There are two terms being used in the debate over solar power that are misleading at best: commercial and industrial.
Commercial: Any solar installation, no matter how small, is commercial. When a homeowner installs a solar array, by New York State law, it has to be connected to the grid. The utility must reduce your bill for any power your system generates, and then credit your account for any extra. You’re allowed to install a system that produces 110 percent of your last year’s usage. With available tax credits and subsidies, a system very quickly pays for itself—meaning that you are making money. You get a return on your capital investment—that’s pretty much the definition of a commercial transaction.
Industrial: The term conjures up images of belching smokestacks, incessant noise, toxic emissions, and truck traffic. Nothing could be further from the truth. Once installed, a solar array is as unobtrusive as it gets—particularly with the safeguards in the proposed solar law, along with those already in the existing town regulations on trees, wetlands, and steep slope. A solar array is not industrial, in any sense that the word is actually used for.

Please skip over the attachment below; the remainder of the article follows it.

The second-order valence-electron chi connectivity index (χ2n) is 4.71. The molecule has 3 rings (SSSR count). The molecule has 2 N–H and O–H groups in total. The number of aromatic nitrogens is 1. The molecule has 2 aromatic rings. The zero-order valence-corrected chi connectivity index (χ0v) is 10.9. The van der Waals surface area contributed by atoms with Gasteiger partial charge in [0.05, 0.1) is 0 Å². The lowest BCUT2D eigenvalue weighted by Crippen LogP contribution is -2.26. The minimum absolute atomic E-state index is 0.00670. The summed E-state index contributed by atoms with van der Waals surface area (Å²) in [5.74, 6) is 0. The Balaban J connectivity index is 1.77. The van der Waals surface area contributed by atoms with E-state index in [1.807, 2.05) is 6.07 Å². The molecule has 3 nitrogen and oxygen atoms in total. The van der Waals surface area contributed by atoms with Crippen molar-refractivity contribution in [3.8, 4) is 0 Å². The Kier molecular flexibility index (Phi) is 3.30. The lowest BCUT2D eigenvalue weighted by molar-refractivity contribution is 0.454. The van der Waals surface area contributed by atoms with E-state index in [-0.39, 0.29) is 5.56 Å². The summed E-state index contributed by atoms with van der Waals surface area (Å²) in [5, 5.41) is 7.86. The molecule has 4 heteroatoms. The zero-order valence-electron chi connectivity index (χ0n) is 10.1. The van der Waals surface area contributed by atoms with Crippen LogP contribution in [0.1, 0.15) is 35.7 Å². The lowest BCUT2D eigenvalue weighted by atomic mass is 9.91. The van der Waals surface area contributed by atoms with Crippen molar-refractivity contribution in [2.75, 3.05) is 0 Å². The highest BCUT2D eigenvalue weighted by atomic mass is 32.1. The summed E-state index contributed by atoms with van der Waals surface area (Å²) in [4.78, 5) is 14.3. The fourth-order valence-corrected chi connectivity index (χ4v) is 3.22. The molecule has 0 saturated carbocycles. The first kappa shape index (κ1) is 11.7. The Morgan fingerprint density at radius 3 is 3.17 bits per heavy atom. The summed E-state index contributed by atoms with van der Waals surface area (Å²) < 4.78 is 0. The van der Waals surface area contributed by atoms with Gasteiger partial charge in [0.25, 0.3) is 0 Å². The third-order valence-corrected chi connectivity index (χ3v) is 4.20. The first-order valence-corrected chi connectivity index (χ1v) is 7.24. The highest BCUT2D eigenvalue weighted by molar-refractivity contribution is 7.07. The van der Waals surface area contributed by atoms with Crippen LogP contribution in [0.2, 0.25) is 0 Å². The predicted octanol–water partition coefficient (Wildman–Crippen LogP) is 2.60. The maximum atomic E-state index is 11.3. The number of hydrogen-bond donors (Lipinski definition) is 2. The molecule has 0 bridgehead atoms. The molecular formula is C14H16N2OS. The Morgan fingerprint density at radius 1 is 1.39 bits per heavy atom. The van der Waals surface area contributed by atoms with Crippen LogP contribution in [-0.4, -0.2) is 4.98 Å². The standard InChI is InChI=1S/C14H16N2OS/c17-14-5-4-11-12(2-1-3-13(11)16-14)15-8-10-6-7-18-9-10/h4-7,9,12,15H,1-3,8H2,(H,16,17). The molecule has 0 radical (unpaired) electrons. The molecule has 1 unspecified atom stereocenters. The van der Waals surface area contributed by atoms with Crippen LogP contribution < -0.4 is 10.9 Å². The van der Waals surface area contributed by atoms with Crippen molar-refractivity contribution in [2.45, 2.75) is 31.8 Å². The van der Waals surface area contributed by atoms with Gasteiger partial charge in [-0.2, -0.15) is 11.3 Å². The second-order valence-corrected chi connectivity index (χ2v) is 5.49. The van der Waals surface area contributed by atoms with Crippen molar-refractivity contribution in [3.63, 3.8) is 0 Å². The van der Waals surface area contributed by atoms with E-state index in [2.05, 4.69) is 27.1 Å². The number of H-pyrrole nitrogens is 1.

Property rights: The new solar law proposes a 10-acre minimum lot size for any solar installation not designed for personal use—even though the New York State model solar law suggest a 5-acre minimum. Anyone who has less than 10 acres—which is almost all property owners in Yorktown—will be prohibited from the same use of their land given to their wealthy neighbors. Given the protections embodied in the new law, along with existing town regulations, there is no reasonable justification for arbitrarily establishing this lot size: for anyone with less, that constitutes an illegal taking of real value.
New zoning: Anyone who has been through the planning and zoning process in Yorktown knows just how comprehensive and time consuming it can be. The proposed new zoning offers no additional protections that are not already in existing town regulations, including the proposed solar law. It will, however, create an additional financial burden on the property owner (and the town), along with additional delay. This would paradoxically affect smaller property owners the most. It’s a bureaucrat’s dream and a property owner’s nightmare.
Theses two terms, commercial and industrial, are being used to justify the 10-acre minimum, by implying that there is something inherently bad in larger solar installations. But that arbitrary lot size significantly diminishes the value of the land of the majority of property owners in Yorktown. We need a solar law—but we need one that protects our property rights. And we do not need a new layer of bureaucracy.